I am winding up, Mr Deputy Speaker—[Interruption.] I am winding everybody up, so I will cut to my conclusion.
We need to focus our efforts and humanitarian aid on ensuring peace and stability in the world. People do not want to leave their homes; they want peace. When any of them are asked, they say that what they really want is to stay in their own country, and that is what our country, with its humanitarian aid and overseas spending budget, is determined to help with as its first priority. The UK does not back away from its obligations, and it has pledged £2.46 billion of aid to Syria, and is committed to spending 0.7% of our GDP on international aid.
We must work with our partners across the world and with colleagues across the House, but our answer must strike the right balance between our will to shoulder our humanitarian responsibilities, and not encouraging a situation that would inadvertently cause more suffering. We need to deal with the root causes of the refugee crisis. Crucially, all existing regulations in our toolbox must be used effectively and eloquently—my hon. Friend Will Quince referred to that and I fully support his words.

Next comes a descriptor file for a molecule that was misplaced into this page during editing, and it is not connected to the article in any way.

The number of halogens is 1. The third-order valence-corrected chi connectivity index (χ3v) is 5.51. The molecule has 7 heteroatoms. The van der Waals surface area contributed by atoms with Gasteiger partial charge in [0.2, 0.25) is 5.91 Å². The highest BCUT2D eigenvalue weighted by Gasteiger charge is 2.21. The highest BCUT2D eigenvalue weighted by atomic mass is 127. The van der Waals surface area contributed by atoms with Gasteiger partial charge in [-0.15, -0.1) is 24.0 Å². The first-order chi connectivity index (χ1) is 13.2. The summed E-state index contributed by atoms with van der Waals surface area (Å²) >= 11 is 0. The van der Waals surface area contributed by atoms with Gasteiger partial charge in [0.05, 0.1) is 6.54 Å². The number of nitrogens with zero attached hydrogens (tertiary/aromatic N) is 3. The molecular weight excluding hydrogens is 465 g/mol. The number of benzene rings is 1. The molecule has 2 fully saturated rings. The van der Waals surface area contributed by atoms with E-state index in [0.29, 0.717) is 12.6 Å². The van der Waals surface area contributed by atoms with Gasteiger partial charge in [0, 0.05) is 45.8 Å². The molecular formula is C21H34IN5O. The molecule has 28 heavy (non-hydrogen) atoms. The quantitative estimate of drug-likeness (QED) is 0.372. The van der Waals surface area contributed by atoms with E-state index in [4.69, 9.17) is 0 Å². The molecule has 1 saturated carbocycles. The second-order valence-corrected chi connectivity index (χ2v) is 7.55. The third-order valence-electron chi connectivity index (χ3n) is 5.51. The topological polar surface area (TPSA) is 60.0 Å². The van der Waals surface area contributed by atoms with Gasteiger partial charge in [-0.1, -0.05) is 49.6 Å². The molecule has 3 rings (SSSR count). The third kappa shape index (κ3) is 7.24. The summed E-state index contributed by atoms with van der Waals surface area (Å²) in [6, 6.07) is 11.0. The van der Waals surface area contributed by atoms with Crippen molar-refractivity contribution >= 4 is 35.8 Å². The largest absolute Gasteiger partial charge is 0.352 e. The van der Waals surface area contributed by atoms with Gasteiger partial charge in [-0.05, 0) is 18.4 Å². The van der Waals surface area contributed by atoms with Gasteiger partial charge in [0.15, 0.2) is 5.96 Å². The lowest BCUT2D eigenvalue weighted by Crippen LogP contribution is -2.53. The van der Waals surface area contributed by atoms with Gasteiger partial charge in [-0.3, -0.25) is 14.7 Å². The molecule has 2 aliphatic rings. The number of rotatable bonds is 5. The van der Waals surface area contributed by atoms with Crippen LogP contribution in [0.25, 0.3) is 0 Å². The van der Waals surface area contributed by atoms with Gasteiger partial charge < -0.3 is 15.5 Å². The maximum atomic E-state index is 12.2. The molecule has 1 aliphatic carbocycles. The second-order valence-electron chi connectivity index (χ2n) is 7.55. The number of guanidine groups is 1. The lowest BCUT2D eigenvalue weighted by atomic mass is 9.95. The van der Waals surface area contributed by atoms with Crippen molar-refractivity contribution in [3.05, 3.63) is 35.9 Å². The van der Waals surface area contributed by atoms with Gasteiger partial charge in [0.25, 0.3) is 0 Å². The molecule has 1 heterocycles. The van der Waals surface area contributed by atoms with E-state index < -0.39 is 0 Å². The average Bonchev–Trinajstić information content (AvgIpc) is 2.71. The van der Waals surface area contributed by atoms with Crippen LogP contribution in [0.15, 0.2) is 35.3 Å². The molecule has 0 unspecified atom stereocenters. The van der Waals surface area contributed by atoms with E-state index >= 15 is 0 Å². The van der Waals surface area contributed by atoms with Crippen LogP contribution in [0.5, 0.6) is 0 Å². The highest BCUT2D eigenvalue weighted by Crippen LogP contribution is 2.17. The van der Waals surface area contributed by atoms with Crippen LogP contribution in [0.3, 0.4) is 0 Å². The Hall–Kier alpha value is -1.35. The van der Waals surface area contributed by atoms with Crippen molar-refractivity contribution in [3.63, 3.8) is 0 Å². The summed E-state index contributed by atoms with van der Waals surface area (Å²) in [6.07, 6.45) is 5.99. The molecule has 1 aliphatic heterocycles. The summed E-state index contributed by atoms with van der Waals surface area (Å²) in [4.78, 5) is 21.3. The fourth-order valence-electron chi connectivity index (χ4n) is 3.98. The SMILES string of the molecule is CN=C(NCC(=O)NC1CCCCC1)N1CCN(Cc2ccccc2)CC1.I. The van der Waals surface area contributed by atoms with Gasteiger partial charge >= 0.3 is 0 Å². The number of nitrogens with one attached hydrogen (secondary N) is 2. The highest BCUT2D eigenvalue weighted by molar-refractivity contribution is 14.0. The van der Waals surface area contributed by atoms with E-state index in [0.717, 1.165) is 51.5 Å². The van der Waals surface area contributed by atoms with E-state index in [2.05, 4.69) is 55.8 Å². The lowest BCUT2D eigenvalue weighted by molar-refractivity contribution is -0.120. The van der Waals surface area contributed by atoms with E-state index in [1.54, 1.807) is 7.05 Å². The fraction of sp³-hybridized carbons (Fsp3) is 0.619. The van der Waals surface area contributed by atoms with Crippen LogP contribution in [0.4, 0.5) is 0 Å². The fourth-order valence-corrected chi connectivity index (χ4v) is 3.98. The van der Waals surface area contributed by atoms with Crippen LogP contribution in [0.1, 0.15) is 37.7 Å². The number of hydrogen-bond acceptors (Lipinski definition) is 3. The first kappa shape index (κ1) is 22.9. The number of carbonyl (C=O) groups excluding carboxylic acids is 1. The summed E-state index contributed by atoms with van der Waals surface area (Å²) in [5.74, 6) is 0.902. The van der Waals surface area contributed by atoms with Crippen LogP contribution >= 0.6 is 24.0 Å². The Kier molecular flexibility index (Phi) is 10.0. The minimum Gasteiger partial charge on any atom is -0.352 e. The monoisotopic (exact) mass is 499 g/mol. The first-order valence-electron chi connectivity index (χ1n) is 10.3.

Finally, as I have said, this Government have a fine record on refugees, but they are fully aware that in some areas that record might be improved. That is why we are reviewing legal aid, and why the Government are listening carefully to NGOs, and others, as part of their commitment to a wider review of our approach to family reunion, asylum and resettlement policy. I know they will continue to build on that approach, which fully supports our humanitarian principles. I welcome the discussion and debate that has ensued today, and I trust that notes are being made by those on the Treasury Bench. Like my hon. Friend the Member for Colchester, I will continue to listen to the wider debate, and then I will make up my mind.